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YARA Part 1: Malware analysis for detecting IOC's

Zhassulan Zhussupov
22 June, 2023

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Over the last couple of years, there has been a significant amount of study conducted to improve detection abilities, and researchers have been successful in developing a significant number of innovative detection approaches and methodologies. Each choice comes with its own individual combination of benefits and drawbacks. As a consequence of this, we are unable to assert that we will favor one method of detection over another when it comes to the issue of detection. Some individuals are better suited for one activity than they are for another. This is the manner in which a hybrid solution will be deployed in many different types of enterprises.

One type of detection method is called "signature based detection" and it refers to the use of a tool that looks for files that include a certain hash value or phrase. Another type of detection method is called "anomaly based detection" and it refers to the use of a tool that looks for files based on statistics and patterns. Both of these methods are examples of detection techniques.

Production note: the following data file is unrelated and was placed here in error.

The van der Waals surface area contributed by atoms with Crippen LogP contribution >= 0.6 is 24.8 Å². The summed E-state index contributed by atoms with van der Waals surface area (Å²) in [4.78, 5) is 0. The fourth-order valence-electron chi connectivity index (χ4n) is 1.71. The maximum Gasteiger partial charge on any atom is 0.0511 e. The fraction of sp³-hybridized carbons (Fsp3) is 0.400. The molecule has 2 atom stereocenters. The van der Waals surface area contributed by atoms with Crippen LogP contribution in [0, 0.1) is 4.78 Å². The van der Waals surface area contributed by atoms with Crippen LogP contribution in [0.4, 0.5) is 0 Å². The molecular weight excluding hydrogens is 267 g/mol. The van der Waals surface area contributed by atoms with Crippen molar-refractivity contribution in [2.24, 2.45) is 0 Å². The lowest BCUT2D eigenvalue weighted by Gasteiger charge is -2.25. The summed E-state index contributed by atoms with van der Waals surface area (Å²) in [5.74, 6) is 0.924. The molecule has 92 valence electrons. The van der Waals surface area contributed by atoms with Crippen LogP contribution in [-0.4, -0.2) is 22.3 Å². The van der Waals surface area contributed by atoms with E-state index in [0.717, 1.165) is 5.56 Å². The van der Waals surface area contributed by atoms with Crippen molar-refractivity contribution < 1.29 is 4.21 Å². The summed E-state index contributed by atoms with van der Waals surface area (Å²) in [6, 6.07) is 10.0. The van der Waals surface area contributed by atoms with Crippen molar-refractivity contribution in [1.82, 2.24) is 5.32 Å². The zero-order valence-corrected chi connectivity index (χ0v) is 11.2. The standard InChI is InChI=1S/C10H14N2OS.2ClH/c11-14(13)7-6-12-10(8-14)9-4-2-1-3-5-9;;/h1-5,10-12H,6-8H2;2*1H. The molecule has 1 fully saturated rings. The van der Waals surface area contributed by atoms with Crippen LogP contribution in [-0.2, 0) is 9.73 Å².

The main detection mechanisms out there are:

  • Signature based
  • Anomaly and Behavioral based (e.g. UEBA)
  • Reputation based
  • Hybrid based (a mix of more than one)

If we were forced to recommend just one resource, it would be the book Applied Network Security Monitoring. We won't go into detail about all of the detection mechanisms because doing so would go beyond the scope of this series of articles, but if we had to choose just one reference, it would be this book.

The signature-based detection approach is going to be discussed in depth in this series of blog posts. This collection of articles digs into the many types of signatures that are available, as well as the information that can be used to assist you in designing your own signatures from scratch.

We will use the YARA tool to generate our own signatures, classify malware samples using signatures, and detect signatures using malware samples.